Gaga was my maternal grandmother and all I can is that I was "the shit" in her eyes. As the first grandchild on that side of the family, the whole show was mine for a year or so. Her husband died when I was just 3 and he was only 45, of heart disease. Today a stent or two would take care of what killed him back in '58. I never remember Gaga having a boyfriend, even though she was still young. She did fun things like bridge club and garden club and spoiling all of us grandkids rotten to the core. We adored her. COPD almost got her several times, but she soldiered on and quit smoking. Some time after she moved to assisted living, she got colon cancer and had a re-section. Did well..went to the nursing home for post-op rehab. About a week later, she started getting sick and was sent to the hospital for admission with peritonitis. Her large belly didn't tolerate the incision very well and had pulled it loose. A colostomy was next, with her belly left open for the peritonitis to drain. Her surgeon's partner was covering while he was on vacation. The narcotics that eased the pain of the peritonitis depressed her breathing to the point that the order was given to put her back on a venilator. My mother and aunt, decided against that and the anesthesiologist on call was very supportive and understanding. It would still take a few days. For some ungodly reason the surgeon on call decided to adminster Narcan in the hope that HE wouldn't have to take the mortality hit by the numbers crunchers. This little old LPN student came and got me and said "If it was MY grandma, I'd want to know!" I found her writhing and screaming in pain because the drugs were completely neutralized by the Narcan. *this is where Poopie goes apeshit wild nuts on everybody and their brothers* Long story short, a pulmonologist put her on a non-invasive thing and gave her back the morphine. She died the day her surgeon got back from vacation and he came to the ICU to be with us. Later that morning at church, he told me that he "felt like I thought he had killed my grandmother." That struck me as odd, since we worked together and I thought he knew that I respected him. I was sad, yes. But I had been through it enough to know that stuff happens. Doctors aren't gods ( even though they try to act like 'em sometimes ) and often, patients die. Guess you can figure out who was the good guy(s) in this little scenario. That one took me a looooooooooong time to forgive.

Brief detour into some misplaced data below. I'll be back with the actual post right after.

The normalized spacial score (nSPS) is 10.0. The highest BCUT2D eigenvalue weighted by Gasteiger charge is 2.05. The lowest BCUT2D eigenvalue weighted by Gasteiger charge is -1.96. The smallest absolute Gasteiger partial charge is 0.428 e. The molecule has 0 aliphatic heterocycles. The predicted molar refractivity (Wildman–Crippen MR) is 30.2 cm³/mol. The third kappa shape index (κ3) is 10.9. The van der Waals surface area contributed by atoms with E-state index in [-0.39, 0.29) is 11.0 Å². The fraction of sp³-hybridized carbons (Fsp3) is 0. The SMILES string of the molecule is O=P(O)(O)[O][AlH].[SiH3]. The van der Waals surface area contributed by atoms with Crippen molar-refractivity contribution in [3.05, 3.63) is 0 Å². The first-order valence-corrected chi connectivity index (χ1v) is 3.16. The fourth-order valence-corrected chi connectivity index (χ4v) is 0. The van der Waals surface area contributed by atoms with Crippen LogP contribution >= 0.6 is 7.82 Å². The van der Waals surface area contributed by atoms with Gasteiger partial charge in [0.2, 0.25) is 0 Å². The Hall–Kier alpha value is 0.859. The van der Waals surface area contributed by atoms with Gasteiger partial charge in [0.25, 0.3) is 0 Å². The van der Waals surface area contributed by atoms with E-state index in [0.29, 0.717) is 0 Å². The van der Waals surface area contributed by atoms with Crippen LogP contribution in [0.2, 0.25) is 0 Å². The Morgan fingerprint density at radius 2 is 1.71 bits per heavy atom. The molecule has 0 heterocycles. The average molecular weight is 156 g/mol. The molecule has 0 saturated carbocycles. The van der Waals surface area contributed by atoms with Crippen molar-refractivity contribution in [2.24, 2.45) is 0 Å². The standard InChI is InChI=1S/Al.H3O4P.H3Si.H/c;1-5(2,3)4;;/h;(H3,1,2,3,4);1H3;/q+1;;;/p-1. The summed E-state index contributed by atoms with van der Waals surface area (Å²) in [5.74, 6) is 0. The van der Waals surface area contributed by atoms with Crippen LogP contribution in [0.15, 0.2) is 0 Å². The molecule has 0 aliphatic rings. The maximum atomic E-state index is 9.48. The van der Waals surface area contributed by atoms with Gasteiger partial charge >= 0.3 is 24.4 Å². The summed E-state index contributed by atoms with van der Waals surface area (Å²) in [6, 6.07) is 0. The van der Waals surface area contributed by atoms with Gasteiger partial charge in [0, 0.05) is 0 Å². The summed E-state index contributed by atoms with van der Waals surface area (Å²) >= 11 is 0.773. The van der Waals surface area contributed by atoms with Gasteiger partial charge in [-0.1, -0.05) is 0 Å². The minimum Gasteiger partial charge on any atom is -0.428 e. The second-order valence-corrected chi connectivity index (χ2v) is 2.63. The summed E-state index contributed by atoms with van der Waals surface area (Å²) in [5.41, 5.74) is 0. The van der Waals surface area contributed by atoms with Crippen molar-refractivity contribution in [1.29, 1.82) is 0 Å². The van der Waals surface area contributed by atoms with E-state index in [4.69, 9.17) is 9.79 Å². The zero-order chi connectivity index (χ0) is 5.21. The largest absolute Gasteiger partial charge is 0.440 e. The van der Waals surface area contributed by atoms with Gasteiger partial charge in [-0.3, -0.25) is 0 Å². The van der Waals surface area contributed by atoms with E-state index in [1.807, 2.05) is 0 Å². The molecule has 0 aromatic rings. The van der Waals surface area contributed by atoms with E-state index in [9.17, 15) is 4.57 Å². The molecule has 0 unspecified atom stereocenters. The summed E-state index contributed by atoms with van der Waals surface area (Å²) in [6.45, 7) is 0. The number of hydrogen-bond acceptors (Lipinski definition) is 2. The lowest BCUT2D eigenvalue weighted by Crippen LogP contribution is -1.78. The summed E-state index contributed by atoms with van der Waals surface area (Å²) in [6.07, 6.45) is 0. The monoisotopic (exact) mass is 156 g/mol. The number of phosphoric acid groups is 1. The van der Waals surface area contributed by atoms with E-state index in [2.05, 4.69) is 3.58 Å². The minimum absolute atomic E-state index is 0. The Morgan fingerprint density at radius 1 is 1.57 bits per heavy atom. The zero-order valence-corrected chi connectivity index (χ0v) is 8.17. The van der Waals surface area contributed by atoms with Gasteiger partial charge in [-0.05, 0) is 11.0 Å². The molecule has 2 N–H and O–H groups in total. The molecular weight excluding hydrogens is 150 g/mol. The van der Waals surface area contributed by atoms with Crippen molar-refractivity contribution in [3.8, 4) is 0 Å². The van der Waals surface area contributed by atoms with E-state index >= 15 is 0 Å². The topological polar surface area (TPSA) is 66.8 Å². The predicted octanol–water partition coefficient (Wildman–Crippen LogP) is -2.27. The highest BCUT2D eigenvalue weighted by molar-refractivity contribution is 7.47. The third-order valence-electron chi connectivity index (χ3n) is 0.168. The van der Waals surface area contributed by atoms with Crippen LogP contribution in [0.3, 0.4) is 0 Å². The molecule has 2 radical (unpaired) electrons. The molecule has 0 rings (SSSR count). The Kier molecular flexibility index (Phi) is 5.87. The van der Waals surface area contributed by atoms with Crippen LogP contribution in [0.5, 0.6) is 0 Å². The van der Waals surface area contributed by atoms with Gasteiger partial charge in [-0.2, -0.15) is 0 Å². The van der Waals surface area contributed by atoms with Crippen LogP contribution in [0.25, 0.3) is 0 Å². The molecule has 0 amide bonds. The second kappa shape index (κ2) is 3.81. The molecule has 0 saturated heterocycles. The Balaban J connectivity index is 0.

My aunt, with a strong family history of colon cancer, never scoped, was diagnosed a few years after that. She was on coumadin at home the last six months, so I was back to vampire making housecalls. I took just one shift during her last few days and my eyes were opened to what all is involved in caring for those who choose to die at home. That is also hard work, especially for the family members.

All of this happened within a brilliant timeframe, perfectly orchestrated by Big Ernie where I would be able to recover and learn from one experience before the next one came around. If I had not talked about it and sought help, I'd have never made it. That is where my initial interest in hospice and palliative care began...with my own family and friends. Babygirl wrote her senior term paper on the subject and we bonded like a mug during that time. I think that was beginning of her desire to become an LCSW. Sharing the family history has always been up front and center with us.

A week away from reality has prepared me to make a decision about what I need to do with this segment of my life. I'm not sure exactly how it will happen...or when. But it will.

Y'all have a good weekend.